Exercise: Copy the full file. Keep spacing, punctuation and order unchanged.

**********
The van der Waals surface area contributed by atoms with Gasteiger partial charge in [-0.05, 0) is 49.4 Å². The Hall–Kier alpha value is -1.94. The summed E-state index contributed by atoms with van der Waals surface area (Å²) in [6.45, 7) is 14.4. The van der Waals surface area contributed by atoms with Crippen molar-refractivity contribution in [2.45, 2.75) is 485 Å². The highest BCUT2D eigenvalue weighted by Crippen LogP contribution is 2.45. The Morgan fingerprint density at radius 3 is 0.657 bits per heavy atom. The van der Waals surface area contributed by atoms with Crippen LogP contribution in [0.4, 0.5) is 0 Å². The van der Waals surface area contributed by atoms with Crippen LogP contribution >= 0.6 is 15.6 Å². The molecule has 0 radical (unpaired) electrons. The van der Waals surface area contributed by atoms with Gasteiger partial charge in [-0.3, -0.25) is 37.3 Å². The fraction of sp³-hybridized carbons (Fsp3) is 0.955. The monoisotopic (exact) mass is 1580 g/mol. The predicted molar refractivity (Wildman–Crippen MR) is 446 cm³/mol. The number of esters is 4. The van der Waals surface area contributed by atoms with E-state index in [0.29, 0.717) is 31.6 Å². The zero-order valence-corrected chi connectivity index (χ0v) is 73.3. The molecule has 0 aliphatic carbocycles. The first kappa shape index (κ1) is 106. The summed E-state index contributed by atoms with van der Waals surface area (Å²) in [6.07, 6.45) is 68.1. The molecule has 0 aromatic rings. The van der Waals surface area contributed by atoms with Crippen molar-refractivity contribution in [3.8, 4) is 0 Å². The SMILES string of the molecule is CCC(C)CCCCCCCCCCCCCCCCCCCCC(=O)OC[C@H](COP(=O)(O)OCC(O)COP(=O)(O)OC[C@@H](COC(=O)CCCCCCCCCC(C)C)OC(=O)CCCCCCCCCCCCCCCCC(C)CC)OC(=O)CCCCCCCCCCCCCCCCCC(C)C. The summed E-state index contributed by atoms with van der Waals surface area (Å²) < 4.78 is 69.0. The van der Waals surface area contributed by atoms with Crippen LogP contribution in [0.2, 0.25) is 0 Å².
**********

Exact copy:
The van der Waals surface area contributed by atoms with Gasteiger partial charge in [-0.05, 0) is 49.4 Å². The Hall–Kier alpha value is -1.94. The summed E-state index contributed by atoms with van der Waals surface area (Å²) in [6.45, 7) is 14.4. The van der Waals surface area contributed by atoms with Crippen molar-refractivity contribution in [2.45, 2.75) is 485 Å². The highest BCUT2D eigenvalue weighted by Crippen LogP contribution is 2.45. The Morgan fingerprint density at radius 3 is 0.657 bits per heavy atom. The van der Waals surface area contributed by atoms with Crippen LogP contribution in [0.4, 0.5) is 0 Å². The van der Waals surface area contributed by atoms with Crippen LogP contribution >= 0.6 is 15.6 Å². The molecule has 0 radical (unpaired) electrons. The van der Waals surface area contributed by atoms with Gasteiger partial charge in [-0.3, -0.25) is 37.3 Å². The fraction of sp³-hybridized carbons (Fsp3) is 0.955. The monoisotopic (exact) mass is 1580 g/mol. The predicted molar refractivity (Wildman–Crippen MR) is 446 cm³/mol. The number of esters is 4. The van der Waals surface area contributed by atoms with E-state index in [0.29, 0.717) is 31.6 Å². The zero-order valence-corrected chi connectivity index (χ0v) is 73.3. The molecule has 0 aliphatic carbocycles. The first kappa shape index (κ1) is 106. The summed E-state index contributed by atoms with van der Waals surface area (Å²) in [6.07, 6.45) is 68.1. The molecule has 0 aromatic rings. The van der Waals surface area contributed by atoms with Crippen molar-refractivity contribution in [3.8, 4) is 0 Å². The SMILES string of the molecule is CCC(C)CCCCCCCCCCCCCCCCCCCCC(=O)OC[C@H](COP(=O)(O)OCC(O)COP(=O)(O)OC[C@@H](COC(=O)CCCCCCCCCC(C)C)OC(=O)CCCCCCCCCCCCCCCCC(C)CC)OC(=O)CCCCCCCCCCCCCCCCCC(C)C. The summed E-state index contributed by atoms with van der Waals surface area (Å²) < 4.78 is 69.0. The van der Waals surface area contributed by atoms with Crippen LogP contribution in [0.2, 0.25) is 0 Å².